Cities featuring a Tropical monsoon climate

Tropical wet and dry or savanna climate[edit]

Aw climates have a pronounced dry season, with the driest month having precipitation less than 60 mm and less than .[1][2] In the Aw tropical climate the dry season is often several months and can be severe, with most plant and animal life adapting to drought conditions for several months. Aw climates often (but not always as in Africa) occur in higher tropical latitudes, between 15 and 20 north and south. Climates often feature tree-studded grasslands, rather than thick jungle. It is this widespread occurrence of tall, coarse grass (called savanna) which has led to Aw climates often being referred to as tropical savanna. However, there is some doubt whether tropical grasslands are climatically induced. Additionally, pure savannas, without trees, are the exception rather than the rule.

This type of tropical climate occurs in northern Australia, across the Sudan and eastern Africa, and parts south-central Brazil and adjacent parts of Bolivia and Paraguay and western Madagascar in the southern hemisphere. In the northern hemisphere tropical savanna climate occurs north of the Amazon in Venezuela and Colombia, as well as parts of western Central America, western Cuba, and the extreme southern part of Florida in the United States.[4]:208–11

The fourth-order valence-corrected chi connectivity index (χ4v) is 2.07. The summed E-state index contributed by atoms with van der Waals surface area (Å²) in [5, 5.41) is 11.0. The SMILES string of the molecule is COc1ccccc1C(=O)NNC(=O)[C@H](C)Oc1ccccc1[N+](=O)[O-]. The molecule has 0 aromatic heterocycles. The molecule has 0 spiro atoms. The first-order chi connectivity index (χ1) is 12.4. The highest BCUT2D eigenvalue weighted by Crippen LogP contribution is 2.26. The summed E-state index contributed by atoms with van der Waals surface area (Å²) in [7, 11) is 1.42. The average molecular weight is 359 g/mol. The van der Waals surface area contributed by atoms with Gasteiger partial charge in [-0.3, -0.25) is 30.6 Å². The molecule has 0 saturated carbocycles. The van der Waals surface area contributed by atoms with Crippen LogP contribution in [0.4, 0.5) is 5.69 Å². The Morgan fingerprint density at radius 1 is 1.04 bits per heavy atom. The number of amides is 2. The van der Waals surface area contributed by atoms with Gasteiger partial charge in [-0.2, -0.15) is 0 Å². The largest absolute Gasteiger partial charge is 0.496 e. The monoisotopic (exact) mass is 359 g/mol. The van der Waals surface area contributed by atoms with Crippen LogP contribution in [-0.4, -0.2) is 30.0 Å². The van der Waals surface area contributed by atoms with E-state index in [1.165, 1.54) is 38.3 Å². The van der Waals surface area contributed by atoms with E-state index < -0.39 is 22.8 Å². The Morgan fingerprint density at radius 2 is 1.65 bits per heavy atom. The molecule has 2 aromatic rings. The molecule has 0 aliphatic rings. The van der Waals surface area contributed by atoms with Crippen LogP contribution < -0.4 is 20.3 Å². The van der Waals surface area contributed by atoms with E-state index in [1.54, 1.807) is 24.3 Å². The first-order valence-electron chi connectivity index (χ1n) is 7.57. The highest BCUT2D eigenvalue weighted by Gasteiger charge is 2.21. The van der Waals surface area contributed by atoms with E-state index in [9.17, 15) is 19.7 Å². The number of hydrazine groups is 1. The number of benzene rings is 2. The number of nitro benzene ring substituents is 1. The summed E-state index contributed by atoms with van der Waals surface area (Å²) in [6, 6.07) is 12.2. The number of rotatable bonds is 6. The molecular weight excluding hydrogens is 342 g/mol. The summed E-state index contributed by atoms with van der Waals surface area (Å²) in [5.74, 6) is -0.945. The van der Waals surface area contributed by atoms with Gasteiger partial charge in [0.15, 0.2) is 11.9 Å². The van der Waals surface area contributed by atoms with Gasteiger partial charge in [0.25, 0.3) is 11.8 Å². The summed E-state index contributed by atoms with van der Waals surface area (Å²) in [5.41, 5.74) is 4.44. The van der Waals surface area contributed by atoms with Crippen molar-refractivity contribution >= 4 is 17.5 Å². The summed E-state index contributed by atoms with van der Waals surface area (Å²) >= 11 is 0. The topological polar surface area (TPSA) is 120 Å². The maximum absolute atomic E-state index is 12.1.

Cities featuring a Tropical savanna climate

Sometimes As is used in place of Aw if the dry season occurs during the time of higher sun and longer days. This is the case in parts of Hawaii, northwestern Dominican Republic, East Africa, and the Brazilian Northeastern Coast. In most places that have tropical wet and dry climates, however, the dry season occurs during the time of lower sun and shorter days.

Examples

Intertropical Convergence Zone[edit]